Art in Odd Places returns for 10th year

By Sabina Mollot

An app of an alternate reality on 14th Street, created by John Craig Freeman, will be one of the featured works in the annual Art in Odd Places festival, running from October 9-12. (Photo courtesy of John Craig Freeman) An app of an alternate reality on 14th Street, created by John Craig Freeman, will be one of the featured works in AiOP. (Photo courtesy of John Craig Freeman)

An app of an alternate reality on 14th Street, created by John Craig Freeman, will be one of the featured works in AiOP. (Photo courtesy of John Craig Freeman)

Art in Odd Places, the annual art festival that’s been known to take over the length of 14th Street with site specific installations and performances, is returning soon for the 10th time.

This time, the event has been shortened to four days (it’s normally a week or longer), which, AiOP founder Ed Woodham said was to make it more concentrated so no one can miss it.

“The majority of the audience is people who come across it unexpectedly,” Woodham said. “It’s one of those magic New York moments.”

The event will run from October 9 to 12 along 14th Street from Avenue C to the Hudson River, with the kickoff celebration on Friday, October 10 from 6-9 p.m. at the entrance of Campos Plaza (on 14th Street between Avenues B and C). There will also be a few installations in other locations throughout the city, dubbed by organizers as “free agents.”

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The national football disgrace

Submitted by Former Assemblyman Steven Sanders

The lid on the National Football League (NFL) has been lifted and the picture is not pretty…nor should it be surprising. We now discover that numerous players are facing charges of battery, domestic abuse and even murder. Former New England Patriot star Aaron Hernandez sits in a Massachusetts lock up charged with homicide and suspected of other killings. A number of elite players are facing accusations of wife beating and child abuse.

We should not be shocked, but we should be appalled! It now seems quite obvious that authorities in the highest echelons of the NFL for years turned a blind eye to what was common knowledge that some or even many of its players were engaged in violence away from the stadiums and playing fields. One of its elite quarterbacks went to prison a few years ago for extreme animal cruelty, but is now welcomed back into the ranks of the League and right here in New York.

We should not be at all shocked at this spasm of violent behavior because football at the scholastic and professional levels has become the essence of condoned violence. Young men are taught and rewarded for their roughness and aggression and are even encouraged to inflict pain and punishment on their opponents. In the professional ranks, they are paid millions of dollars and celebrated for their physicality.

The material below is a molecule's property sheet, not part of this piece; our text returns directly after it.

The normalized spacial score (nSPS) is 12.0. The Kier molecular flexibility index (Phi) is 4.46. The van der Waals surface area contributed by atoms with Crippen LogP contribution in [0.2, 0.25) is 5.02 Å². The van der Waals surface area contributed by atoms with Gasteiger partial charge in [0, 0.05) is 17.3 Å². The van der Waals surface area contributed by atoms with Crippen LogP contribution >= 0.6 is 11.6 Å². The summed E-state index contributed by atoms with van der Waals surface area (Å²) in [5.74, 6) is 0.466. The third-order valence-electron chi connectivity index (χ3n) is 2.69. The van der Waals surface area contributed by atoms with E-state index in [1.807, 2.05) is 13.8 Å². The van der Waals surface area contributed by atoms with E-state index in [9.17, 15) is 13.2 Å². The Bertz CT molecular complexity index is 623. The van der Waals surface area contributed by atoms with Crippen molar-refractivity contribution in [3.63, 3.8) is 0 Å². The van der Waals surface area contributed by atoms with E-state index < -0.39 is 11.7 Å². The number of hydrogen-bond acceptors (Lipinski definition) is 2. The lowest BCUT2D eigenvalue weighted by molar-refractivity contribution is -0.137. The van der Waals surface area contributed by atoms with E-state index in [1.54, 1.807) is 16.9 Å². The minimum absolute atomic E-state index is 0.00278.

In short, those who are interested in a football career are instructed from the very beginning that extreme rough play is not only ok, but it is essential to success. Long gone are the days when the tools of football were athletic passing, catching and running as well as blocking and tackling. Those skills and abilities have been largely replaced with brutality and collision. The number of serious injuries on the field including concussions and broken bones increase each year. So why should anyone be surprised that those combative tendencies honed in these young men, fueled at times with steroids or other high potency performance “supplements”, have also been responsible for off field violence?

Players have been prodded towards aggression as a means for success. They should know the difference between a football game and life, but sadly many do not.

We should be disgusted not only by this thuggish behavior by the players but also by those coaches in high School, college and professional ranks who encourage and even insist upon this kind of intimidating play. For these adults who instruct their players to engage in such aggressive and dangerous conduct, our strong condemnation must be voiced. They are as responsible for the off field violence as the individual players themselves. These coaches are supposed to be educators and responsible mentors and should know better. But winning a game by any means necessary has replaced the sense of sportsmanship that athletics used to embody. No more. It is all about winning and the fame and riches that goes with it.

It is really too bad because the glory and joy of playing and competing in sports has been usurped for a much lower form of gratification. We are all injured and diminished because of that.